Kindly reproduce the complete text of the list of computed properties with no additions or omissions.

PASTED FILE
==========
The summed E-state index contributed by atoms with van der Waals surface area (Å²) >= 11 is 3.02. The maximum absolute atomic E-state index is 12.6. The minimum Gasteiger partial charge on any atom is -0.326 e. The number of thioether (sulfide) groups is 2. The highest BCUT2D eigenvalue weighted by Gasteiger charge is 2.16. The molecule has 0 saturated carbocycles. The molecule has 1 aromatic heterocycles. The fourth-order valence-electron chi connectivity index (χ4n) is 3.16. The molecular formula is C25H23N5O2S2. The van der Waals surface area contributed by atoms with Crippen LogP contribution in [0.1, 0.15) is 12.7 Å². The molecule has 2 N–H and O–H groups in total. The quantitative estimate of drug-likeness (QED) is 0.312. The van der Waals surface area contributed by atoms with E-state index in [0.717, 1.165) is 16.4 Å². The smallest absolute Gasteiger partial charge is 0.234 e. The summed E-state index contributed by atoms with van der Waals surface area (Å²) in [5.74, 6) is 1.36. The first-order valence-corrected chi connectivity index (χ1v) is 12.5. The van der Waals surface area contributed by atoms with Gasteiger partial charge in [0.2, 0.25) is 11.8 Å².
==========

The summed E-state index contributed by atoms with van der Waals surface area (Å²) >= 11 is 3.02. The maximum absolute atomic E-state index is 12.6. The minimum Gasteiger partial charge on any atom is -0.326 e. The number of thioether (sulfide) groups is 2. The highest BCUT2D eigenvalue weighted by Gasteiger charge is 2.16. The molecule has 0 saturated carbocycles. The molecule has 1 aromatic heterocycles. The fourth-order valence-electron chi connectivity index (χ4n) is 3.16. The molecular formula is C25H23N5O2S2. The van der Waals surface area contributed by atoms with Crippen LogP contribution in [0.1, 0.15) is 12.7 Å². The molecule has 2 N–H and O–H groups in total. The quantitative estimate of drug-likeness (QED) is 0.312. The van der Waals surface area contributed by atoms with E-state index in [0.717, 1.165) is 16.4 Å². The smallest absolute Gasteiger partial charge is 0.234 e. The summed E-state index contributed by atoms with van der Waals surface area (Å²) in [5.74, 6) is 1.36. The first-order valence-corrected chi connectivity index (χ1v) is 12.5. The van der Waals surface area contributed by atoms with Gasteiger partial charge in [0.2, 0.25) is 11.8 Å².